About Jane V Aldrich, V
Jane V. Aldrich, Ph.D., joined the University of Florida as professor of medicinal chemistry in 2015 under UF’s preeminence initiative in drug discovery and development. Dr. Aldrich’s research on analogs of opioid peptides has been continuously funded by the National Institute on Drug Abuse for over 25 years, and she has been the principal investigator of over $14 million in research grants. Following receiving her Ph.D. in medicinal chemistry, Dr. Aldrich was an NIH postdoctoral fellow at the University of Minnesota where she began her research on opioid peptides. She subsequently rose through the ranks at Oregon State University and the University of Maryland Baltimore prior to moving to the University of Kansas as professor of medicinal chemistry in 2001. Dr. Aldrich has served the scientific community in multiple capacities. She is currently chair of the NIH Drug Discovery for the Nervous System Study Section and also a Councilor for the Medicinal Chemistry Division of the American Chemical Society. She has also served as chair of the Medicinal Chemistry Division, president of the American Peptide Society, and co-chair of the Gordon Research Conference on the Chemistry and Biology of Peptides. She is currently on the editorial board of the Journal of Medicinal Chemistry and previously was an editor of the journal Letters in Peptide Science.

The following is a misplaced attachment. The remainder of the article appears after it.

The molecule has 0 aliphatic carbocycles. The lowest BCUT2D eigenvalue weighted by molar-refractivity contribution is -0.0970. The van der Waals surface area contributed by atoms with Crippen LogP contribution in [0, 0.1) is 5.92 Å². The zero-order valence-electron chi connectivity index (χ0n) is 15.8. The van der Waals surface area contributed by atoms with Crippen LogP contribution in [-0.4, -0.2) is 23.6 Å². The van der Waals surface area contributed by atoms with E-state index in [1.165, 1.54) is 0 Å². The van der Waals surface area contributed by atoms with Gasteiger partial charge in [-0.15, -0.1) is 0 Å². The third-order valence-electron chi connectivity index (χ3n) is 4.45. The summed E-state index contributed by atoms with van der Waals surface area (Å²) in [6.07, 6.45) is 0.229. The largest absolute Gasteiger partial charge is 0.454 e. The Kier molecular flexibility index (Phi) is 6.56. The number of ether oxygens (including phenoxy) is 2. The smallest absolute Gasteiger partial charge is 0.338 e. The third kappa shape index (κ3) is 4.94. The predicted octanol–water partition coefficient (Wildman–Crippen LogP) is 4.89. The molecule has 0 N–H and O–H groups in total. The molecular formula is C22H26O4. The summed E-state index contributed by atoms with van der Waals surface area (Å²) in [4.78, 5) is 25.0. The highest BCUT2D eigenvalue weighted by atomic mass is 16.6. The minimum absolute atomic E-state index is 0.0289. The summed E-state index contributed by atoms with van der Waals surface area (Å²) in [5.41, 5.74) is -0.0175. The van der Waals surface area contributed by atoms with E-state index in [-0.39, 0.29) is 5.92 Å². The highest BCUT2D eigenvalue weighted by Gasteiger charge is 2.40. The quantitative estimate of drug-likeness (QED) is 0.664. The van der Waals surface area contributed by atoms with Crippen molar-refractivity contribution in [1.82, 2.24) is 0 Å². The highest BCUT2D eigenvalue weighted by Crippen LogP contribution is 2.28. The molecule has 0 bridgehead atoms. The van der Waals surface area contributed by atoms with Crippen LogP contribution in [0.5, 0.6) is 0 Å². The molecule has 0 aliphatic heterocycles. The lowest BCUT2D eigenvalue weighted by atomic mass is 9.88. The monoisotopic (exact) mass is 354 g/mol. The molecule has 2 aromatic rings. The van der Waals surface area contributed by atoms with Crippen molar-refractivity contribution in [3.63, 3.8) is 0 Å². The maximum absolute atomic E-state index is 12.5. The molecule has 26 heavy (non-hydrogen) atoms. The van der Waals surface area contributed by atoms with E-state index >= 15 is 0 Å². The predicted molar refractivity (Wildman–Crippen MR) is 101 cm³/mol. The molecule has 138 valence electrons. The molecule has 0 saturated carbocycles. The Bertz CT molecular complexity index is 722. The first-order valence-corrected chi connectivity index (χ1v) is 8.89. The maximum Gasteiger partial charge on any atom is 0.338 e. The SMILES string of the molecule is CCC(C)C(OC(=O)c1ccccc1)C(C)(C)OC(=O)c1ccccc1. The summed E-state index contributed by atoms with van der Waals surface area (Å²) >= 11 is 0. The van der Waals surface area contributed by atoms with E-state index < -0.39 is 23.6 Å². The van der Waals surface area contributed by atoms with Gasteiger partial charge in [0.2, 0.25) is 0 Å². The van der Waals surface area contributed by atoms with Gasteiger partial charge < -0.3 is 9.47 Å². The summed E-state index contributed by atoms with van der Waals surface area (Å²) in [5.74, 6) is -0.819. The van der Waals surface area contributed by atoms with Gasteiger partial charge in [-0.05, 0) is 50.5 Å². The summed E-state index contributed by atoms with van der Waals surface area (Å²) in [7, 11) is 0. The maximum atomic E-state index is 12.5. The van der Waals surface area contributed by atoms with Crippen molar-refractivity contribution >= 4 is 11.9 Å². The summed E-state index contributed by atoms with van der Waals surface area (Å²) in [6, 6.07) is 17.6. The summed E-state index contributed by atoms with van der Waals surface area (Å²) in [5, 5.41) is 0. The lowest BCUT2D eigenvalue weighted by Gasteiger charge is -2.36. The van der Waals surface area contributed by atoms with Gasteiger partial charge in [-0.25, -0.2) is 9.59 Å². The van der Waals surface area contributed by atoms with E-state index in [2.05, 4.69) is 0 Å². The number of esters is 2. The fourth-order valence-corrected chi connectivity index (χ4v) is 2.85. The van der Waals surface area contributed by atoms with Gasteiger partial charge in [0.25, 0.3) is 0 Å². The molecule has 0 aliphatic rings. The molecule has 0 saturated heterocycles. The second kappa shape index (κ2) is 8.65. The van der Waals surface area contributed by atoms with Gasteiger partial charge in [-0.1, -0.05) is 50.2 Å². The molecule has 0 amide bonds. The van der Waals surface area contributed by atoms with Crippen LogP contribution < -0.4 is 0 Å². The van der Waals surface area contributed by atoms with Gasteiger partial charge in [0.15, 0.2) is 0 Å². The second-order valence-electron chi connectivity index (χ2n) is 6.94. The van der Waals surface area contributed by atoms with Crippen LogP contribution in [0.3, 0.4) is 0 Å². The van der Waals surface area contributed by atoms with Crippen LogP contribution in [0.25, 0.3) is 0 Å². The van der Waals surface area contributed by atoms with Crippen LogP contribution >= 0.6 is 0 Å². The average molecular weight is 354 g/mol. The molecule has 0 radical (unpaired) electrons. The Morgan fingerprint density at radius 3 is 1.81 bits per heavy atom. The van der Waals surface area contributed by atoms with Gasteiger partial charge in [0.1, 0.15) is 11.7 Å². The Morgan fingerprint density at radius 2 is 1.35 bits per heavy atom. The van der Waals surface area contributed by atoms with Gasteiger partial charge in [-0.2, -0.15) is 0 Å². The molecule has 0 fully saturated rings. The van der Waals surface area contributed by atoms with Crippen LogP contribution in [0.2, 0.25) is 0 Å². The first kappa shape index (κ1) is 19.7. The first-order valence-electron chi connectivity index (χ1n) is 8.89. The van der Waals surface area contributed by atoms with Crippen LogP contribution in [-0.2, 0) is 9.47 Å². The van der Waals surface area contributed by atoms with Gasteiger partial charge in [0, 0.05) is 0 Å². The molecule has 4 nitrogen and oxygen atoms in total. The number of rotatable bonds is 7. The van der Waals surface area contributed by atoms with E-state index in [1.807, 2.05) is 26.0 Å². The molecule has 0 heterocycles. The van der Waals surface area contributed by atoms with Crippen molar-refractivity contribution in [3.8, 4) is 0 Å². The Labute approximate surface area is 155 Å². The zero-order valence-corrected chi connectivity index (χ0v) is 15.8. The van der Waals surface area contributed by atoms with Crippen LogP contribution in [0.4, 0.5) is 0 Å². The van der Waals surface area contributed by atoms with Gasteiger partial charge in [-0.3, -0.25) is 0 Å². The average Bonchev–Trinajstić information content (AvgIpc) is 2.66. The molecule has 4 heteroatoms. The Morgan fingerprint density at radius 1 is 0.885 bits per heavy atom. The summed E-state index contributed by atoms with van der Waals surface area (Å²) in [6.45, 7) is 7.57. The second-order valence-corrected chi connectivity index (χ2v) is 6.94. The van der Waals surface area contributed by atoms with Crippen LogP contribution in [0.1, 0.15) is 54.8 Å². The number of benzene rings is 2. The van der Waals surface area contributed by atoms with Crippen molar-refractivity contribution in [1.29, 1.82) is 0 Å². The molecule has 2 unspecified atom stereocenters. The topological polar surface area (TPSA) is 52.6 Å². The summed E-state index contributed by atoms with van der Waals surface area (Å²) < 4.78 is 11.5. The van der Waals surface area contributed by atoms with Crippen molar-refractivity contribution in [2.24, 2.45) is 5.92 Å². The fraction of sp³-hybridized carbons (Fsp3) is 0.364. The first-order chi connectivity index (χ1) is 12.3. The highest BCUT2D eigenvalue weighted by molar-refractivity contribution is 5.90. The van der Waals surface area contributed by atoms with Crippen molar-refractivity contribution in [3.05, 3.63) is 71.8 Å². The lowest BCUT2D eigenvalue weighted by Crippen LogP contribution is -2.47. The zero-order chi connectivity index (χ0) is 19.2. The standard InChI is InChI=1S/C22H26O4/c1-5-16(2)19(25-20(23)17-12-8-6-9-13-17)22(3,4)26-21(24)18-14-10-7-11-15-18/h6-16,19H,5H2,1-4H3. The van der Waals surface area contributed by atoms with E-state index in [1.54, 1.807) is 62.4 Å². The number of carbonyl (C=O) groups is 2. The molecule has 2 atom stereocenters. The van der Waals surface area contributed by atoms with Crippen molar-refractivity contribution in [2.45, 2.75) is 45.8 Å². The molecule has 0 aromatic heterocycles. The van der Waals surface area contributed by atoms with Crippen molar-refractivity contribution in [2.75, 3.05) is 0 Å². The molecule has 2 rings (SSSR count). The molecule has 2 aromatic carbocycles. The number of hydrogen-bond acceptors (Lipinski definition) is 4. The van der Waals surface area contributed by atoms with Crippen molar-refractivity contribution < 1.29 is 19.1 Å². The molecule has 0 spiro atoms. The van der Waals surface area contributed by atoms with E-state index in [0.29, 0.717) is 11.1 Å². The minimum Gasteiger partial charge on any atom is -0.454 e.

Dr. Aldrich’s research focuses on the design and synthesis of peptide and peptidomimetic analogs of opioid peptides, along with the development of synthetic methods to prepare these compounds. A major emphasis has been peptide ligands for kappa opioid receptors as potential treatments for pain and drug abuse. These have included novel cyclic peptides that are active after oral administration, in addition to analogs of the endogenous dynorphin opioid peptides. These peptides are studied both in vitro for opioid activity and in vivo in collaboration with Dr. Jay McLaughlin in the Department of Pharmacodynamics. Dr. Aldrich’s laboratory is also studying the anticancer activity of novel cyclic peptides and has designed and synthesized labeled opioid peptides as tools to study opioid receptors.
- Drug abuse
- Drug discovery
- Medicinal chemistry